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Feather River Bulletin
Quincy, California
December 31, 2008     Feather River Bulletin
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December 31, 2008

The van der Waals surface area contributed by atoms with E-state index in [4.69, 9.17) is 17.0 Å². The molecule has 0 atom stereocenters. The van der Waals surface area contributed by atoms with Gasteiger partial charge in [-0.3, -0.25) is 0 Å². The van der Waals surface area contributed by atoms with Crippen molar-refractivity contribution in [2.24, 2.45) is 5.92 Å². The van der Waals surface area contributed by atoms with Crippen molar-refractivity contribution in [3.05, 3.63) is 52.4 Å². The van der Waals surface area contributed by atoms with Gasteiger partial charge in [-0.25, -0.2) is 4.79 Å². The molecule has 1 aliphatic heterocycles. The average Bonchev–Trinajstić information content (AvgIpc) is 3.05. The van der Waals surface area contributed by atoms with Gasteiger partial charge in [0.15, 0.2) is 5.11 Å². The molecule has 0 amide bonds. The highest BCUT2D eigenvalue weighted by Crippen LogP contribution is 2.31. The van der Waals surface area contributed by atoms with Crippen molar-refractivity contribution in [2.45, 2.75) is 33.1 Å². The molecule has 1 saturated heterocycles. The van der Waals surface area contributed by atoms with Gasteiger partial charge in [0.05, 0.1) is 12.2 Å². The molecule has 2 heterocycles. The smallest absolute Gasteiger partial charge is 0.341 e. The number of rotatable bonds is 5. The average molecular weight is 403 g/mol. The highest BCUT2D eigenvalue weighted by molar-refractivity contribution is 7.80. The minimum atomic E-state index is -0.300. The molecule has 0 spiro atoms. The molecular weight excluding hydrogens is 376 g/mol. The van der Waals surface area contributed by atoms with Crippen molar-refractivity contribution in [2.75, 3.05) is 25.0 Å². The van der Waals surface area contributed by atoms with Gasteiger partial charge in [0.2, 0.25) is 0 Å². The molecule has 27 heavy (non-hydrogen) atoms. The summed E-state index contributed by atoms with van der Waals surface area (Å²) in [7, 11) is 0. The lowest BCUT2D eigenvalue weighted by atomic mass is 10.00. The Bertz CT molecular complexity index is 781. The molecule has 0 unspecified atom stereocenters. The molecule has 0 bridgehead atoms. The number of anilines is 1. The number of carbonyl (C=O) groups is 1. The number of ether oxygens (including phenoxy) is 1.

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l ]JlBNINBI l 1 nulllRHlllJll JJlML,] l  iJ IIIULIBINNINI ijdllNliLlit _ Bulletin, Progressive, Record, Reporter Wednesday, Dec. 31, 2008 7B REVIEW, from page 6B tragic series of events that have left two local young people dead and another in custody. Emotions ran particularly high at Chester High School, where students mourned the death of senior Jenny Carri- gan, 18, and grappled with the idea that a well-liked classmate, Reyes Carrillo- Garcia, might be responsible for her murder and the mur- der of Carrigan's boyfriend, Steven Furtado, a senior at Willows High School. To add to the shock and grief over Carrigan's and Furtado's deaths, Carrigan's brother Billy, 20, succumbed Tuesday morning to head in- juries sustained in a vehicle crash Sunday evening on his way home to Chester to be with his mother. Last Wednesday a three- judge panel reversed a.lower court opinion and granted an injunction to stop three Quincy Library Group pro- jects on the Plumas National Forest three weeks before they were set to begin. Local reaction was quick and condemning. Supervisor Rose Comstock called the de- cision "far reaching with horrific implications." The group was set to hold an emergency meeting Mon- day morning, May 19, to de- cide how to respond. The panel from the 9th U.S. Circuit Court of Appeals ruled that parts of the pro- jects were inconsistent with the 2001 Sierra Nevada Framework. In spite of the winds and cloudy skies, the Chester High School football stadium was filled beyond capacity May 20 when family, friends, coworkers and neighbors ar- rived to offer their final farewells to Jenny and Billy Carrigan. The memorial service stage was adorned with yel- low and red balloons, and many of the attendees wore shirts, ties and dresses in matching shades of yellow, which has come to be known as Jenny's favorite color, The memorial eulogy was given by Pastor Rick Sylvester of the Vineyard Christian Church, who said, "The lives of Billy and Jenny have not been lost, they have been moved." Feather River Community College District has selected Dr. Rancid Taylor as the new sfiperintendent/president of the district, replacing Dr. Su- san Carroll who is retiring after nine years of service. Dr. Taylor was chosen following an extensive na- tional search that resulted in a pool of 38 applicants. Through the search process Dr. Taylor emerged as the school's top choice and in closed session May 22 the board of trustees voted to approve his appointment. In a phone interview Dr. Taylor said he was drawn to FRC for several reasons. "The combination of Plumas County's natural beauty and the school's community ori- entation were big factors in my decision. It is clear to me that the campus community cares about the larger com- munity and the area." Dr. Taylor comes to FRC from Chabot College in Hay- ward, California where he served as the vice president of academic services. June Lori Simpson emerged as the big winner in last week's elections, outpolling incum- bent supervisor Rose Cam- stock with a convincing 60.43 percent of the vote to Comstock's 39.31 percent in District 4. Supervisor Robert Meach- er squeaked by challenger Don Williamson to earn his fifth term in office in District 2. Meacher finisheda mere 21 votes ahead of Williamson, the smallest margin of victory in his career. In the four-man field in eastern Plumas, Terry Swofford pulled the most votes, with 42.07 percent. He will face a run-off with number-two finisher B.J. Pearson, who captured 30.31 percent. Incumbent Bill Powers finished third with 24 per- cent, and Larry Douglas polled 3 percent. Simpson said Wednesday morning, June 4, that she was "shocked" by the re- sults. She credited her suc- cess from having lived in the area for many years and to knowing lots of people. She also noted that she was able to appeal to many different groups. Supervisors reported at their board meeting Tues- day, June 10, that the effort to reauthorize the Secure Rural Schools Act was signif- icantly set back. County Administrative Of- ficer Jack Ingstad an- nounced the bill was shot down by the House of Repre- sentatives in part because the funding for it would be taken from oil companies drilling on public lands. He explained House Re- publicans, who originally agreed with the proposal, de- cided the offset required from the oil companies in the final version would be too much. Supervisor Rose Comstock said, "Our congressman did a good job fighting on the House floor," but "the whole problem has been where to find revenues to offset the over $1 billion it takes" to fund the program. The Jeff Bergstrand case ended for all intents and pur- poses wednesday, June 18, at 3:30 p.m. District Attorney Jeff Cu- nan filed a Notice of Motion to Dismiss earlier that day, indicating he would drop the case aainst Jeff Bergstrand due to a lack of evidence. The document explained the California Attorney Gen- eral's Office evaluated the case at Cunan's request April 28. The notice said the AGO inspected copies of all tran- scripts, exhibits, motions and reports related to the case. It also noted Cunan met with a supervisor o]f the At- torney General's Office and a deputy attorney general in Sacramento May 14 after both parties had fully famil- iarized themselves with the case. Reyes Carrillo-Garcia, ac- cused of murdering Jenny Carrigan and Steven Furta- do, pleaded not guilty Mon- day, June 23. Family members of the two victims and the accused were visibly emotional as Carrillo-Garcia was led into the courtroom. His lawyer, Richard Max- ion of Redding, waived the right to hear a formal read- ing of the comPlaint, denied all enhancements, and en- tered a plea of not guilty on behalf of his client. July The big news in the Canyon Complex of fires over the weekend was that expect- ed lightning storms never showed up for the party. All was quiet on the West- ern Front as the storms passed northeast of the com- plex, allowing firefighters to breathe a little easier: The complex covered about 4,500 acres the morn- ing of Wednesday, June 25, with 3,741 acres of that allo- cated to the Cold Fire. Firefighters had contained 13 fires at that time and 598 personnel were dedicated to the complex at that time. Remaining uncontained fires ranged in size from five acres to over 100 acres. Crews spread out their base camps from Feather River College to Brush Creek and Challenge Work Centers. The inversion layer was also holding up at that time, lowering fire spread rates. The Board of Supervisors had a packed house the morning of June 17, as Coun- ty Administrative Officer Jack Ingstad explained the projected numbers for the 2008-2009 fiscal year were adding up to about a $1 mil- lion problem, He said revenues were pro- jected to be down about $1.37 million from the previous year. Luckily, Ingstad noted, ex- penditures would also be down, about $800,000. This leaves the county around $570,000 short with its current budget draft. He noted the general fund balance also looks like it will be down to $2.3 million, from $2.7 million last year. Adding that $400,000 dis- crepancy to the $570,000 above got him to his "$1 mil- lion problem." The Plumas County Civil Grand Jury concluded its 2007-08 investigation of the Sierra-Plumas County Fair. The findings of the 19-member jury, released last week, center primarily on the poorly-defined chain of command and the adequa- cy of the ambiguous Memo- randum of Understanding adopted in 2001, the only operational agreement be- tween the Board of Super- visors, the fair board and the fair manager. The lack of consistent and concrete bylaws has led to managerial confusion, oper- ational deficiencies, incon- sistent communication and a culture of mistrust between the three entities involved in the fair operations said the eight-page report of the fair investigation. Rumors raced up and down the county last week that Fair Manager Billy Cox had left or had been asked to leave his job just weeks be- fore the county fair was due to start. In a call from Sacramento last Wednesday, July 16, Cox said County Administrative Officer Jack Ingtad had asked him to leave and had put him on paid administra- tive leave Thursday, July 10. Ingstad, however, offered a different version of events. He said in an e-mail Thurs- day, July 17, "That is cer- tainly not my recollection of the meeting and he knows the board is the appointing authority. He told me he in- tended to give his 90-day no- tice at the July 22 Board of Supervisor meeting. I will inform the board and fair board of his e-mails and ask them for direction." WWW The" Plumas County Grand Jury included its first re- view of the Plumas Local Area Formation Commis- sion in its 2007-2008 report and found that LAFCo charges significantly higher fees in Plumas than its coun- terparts in other counties. The jury also noted the LAFCo commissioner might be the source of some pubic relations issues. The report said, "In some cases fees are triple, or more, the amount charged by other counties for the same services." It also pointed out Plumas was the only county, of the five that were contrasted, to charge for Municipal Service Reviews. Addressing the issues of in- adequate funding and "an un- due financial burden on spe- cial districts," the report sug- gested the commission, "in- dependent of the Executive Officer, review alternative approaches to the operation of Plumas LAFCo to reduce the operating costs to a level that can be funded without significant reliance on appli- cation and other fees." The Department of Justice announced Union Pacific See Review, page 8B Sudoku Puzzle #1295,D ..... Last Week's Crossword Last week's Sudoku Sudoku Solution #1290-D 2008 Hometown Content Difficult KitchenAid. Roper and .Authorized Whirlpool Dealer ( / APPLUINC F I .Floor Covering-Carpet, Vinyl and k ) 405 W. Main St Wood Laminates 283-1212 Historic Downtown Quincy 1. Tour de France, for one 5. Islands dance 9. Miner's filing- 14: Periods of history 15. Cross to bear 16. For this reason 17. Schoolyard game 19. Rent-a-car quotes 20. Te- (cigar brand) 21. Garfield's pal 22. Pub crawlers 23. Wailer of Irish folklore 25. Star's wheels 26. Beatnik's digs 27. Happy-go-lucky 31. Treat like a pariah 34. Drop off 35. Nixon's pardoner 36. Kachina doll carvers 37. Like many superheroes 38. Etcher's fluid 39. "You said it!" 40. Felt remorse over 41. Young girl, informally 42. Criminal underworld 44. On the contrary 45. Hell- (determined) 46. Corn units 50. "Cheers" bartender Sam 53. Seven Hills city 54. Mat 55. Name on a rap sheet 56. Help for a stalled motorist 58. Retailer's spot 59. Dresden's river 60. Still in play 61. Makes smooth m m 14 17 2O 23 31 32 33 36 39 t2 62. Oktoberfest quaff 63. Decked out DOWN 1. Place to kick a habit, for short 2. Coffee allure 3. Plumped,up chicken 4. Winding curve 5. Like a parka 6. Set loose 7. "The Women" playwright Clare Boothe 8. Cheroot residue 9. Auto trim material 10. Trusting act 11. Pre-deal payment 12. Pastry prettifier 13. Gl's fare 18. ''Yankee Doodle Dandy" composer 22. Pooped out 24. Diver's starting point 25. Lolled in the hammock 27. Made do, somehow 28. Giant birds of myth 29. A dwarf planet 30. Whirling water 31. Carpeting choice 32. Deep sleep 33. Ready for business 34. Intimidate 37. Construction site hoist 41. Contemplates 43. Eyeglasses pair 44. Place fl3r a sticker 46. Molded ice cream confection 47. Sell online 48. Maggot or grub 49. Positioned 50. WMD part 51. Utah ski resort 52. MGM roarer 53. Call the shots 56. Brother of George W. 57. Special attention, briefly ,4,1 ' Home Entertainment Systems "% ,v ,,u,,o ,.,.., ,..,.,,.,,.. = Home Theater. Smart Homes " at i Contracto, # 8,90,7 - (530)596-4166 Freelance Photography Photo Restoratton :. Pa